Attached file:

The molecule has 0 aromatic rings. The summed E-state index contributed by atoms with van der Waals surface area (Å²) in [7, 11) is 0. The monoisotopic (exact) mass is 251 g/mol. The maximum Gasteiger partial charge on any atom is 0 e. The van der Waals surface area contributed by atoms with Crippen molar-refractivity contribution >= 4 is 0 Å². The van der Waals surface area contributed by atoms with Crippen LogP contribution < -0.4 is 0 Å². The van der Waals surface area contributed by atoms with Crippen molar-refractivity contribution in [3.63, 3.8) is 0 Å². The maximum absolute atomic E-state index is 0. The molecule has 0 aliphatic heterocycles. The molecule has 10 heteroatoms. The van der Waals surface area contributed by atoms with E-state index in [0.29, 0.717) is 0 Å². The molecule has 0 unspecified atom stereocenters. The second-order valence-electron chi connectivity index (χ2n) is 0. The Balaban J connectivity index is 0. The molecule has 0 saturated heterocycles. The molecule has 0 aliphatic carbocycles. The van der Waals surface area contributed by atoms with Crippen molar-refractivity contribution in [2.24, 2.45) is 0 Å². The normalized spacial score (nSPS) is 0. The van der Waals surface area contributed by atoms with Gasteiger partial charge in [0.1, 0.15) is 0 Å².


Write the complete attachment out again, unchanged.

The molecule has 0 aromatic rings. The summed E-state index contributed by atoms with van der Waals surface area (Å²) in [7, 11) is 0. The monoisotopic (exact) mass is 251 g/mol. The maximum Gasteiger partial charge on any atom is 0 e. The van der Waals surface area contributed by atoms with Crippen molar-refractivity contribution >= 4 is 0 Å². The van der Waals surface area contributed by atoms with Crippen LogP contribution < -0.4 is 0 Å². The van der Waals surface area contributed by atoms with Crippen molar-refractivity contribution in [3.63, 3.8) is 0 Å². The maximum absolute atomic E-state index is 0. The molecule has 0 aliphatic heterocycles. The molecule has 10 heteroatoms. The van der Waals surface area contributed by atoms with E-state index in [0.29, 0.717) is 0 Å². The molecule has 0 unspecified atom stereocenters. The second-order valence-electron chi connectivity index (χ2n) is 0. The Balaban J connectivity index is 0. The molecule has 0 saturated heterocycles. The molecule has 0 aliphatic carbocycles. The van der Waals surface area contributed by atoms with Crippen molar-refractivity contribution in [2.24, 2.45) is 0 Å². The normalized spacial score (nSPS) is 0. The van der Waals surface area contributed by atoms with Gasteiger partial charge in [0.1, 0.15) is 0 Å².